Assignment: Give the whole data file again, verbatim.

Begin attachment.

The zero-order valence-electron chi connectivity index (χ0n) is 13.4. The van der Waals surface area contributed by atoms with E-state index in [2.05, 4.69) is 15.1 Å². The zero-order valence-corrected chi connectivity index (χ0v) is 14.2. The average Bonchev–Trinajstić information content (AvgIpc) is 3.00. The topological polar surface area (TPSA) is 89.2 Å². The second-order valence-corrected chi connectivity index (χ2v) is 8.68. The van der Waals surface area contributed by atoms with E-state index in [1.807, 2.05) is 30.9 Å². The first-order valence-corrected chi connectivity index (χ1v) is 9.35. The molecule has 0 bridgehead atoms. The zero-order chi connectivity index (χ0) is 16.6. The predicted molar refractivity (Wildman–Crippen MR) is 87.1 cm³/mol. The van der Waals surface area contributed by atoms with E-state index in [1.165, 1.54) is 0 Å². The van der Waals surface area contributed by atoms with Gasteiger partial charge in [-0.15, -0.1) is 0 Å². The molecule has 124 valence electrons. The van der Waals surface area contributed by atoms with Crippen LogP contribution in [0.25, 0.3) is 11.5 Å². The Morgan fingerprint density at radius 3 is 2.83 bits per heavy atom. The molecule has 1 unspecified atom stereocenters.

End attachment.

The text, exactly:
The zero-order valence-electron chi connectivity index (χ0n) is 13.4. The van der Waals surface area contributed by atoms with E-state index in [2.05, 4.69) is 15.1 Å². The zero-order valence-corrected chi connectivity index (χ0v) is 14.2. The average Bonchev–Trinajstić information content (AvgIpc) is 3.00. The topological polar surface area (TPSA) is 89.2 Å². The second-order valence-corrected chi connectivity index (χ2v) is 8.68. The van der Waals surface area contributed by atoms with E-state index in [1.807, 2.05) is 30.9 Å². The first-order valence-corrected chi connectivity index (χ1v) is 9.35. The molecule has 0 bridgehead atoms. The zero-order chi connectivity index (χ0) is 16.6. The predicted molar refractivity (Wildman–Crippen MR) is 87.1 cm³/mol. The van der Waals surface area contributed by atoms with E-state index in [1.165, 1.54) is 0 Å². The van der Waals surface area contributed by atoms with Gasteiger partial charge in [-0.15, -0.1) is 0 Å². The molecule has 124 valence electrons. The van der Waals surface area contributed by atoms with Crippen LogP contribution in [0.25, 0.3) is 11.5 Å². The Morgan fingerprint density at radius 3 is 2.83 bits per heavy atom. The molecule has 1 unspecified atom stereocenters.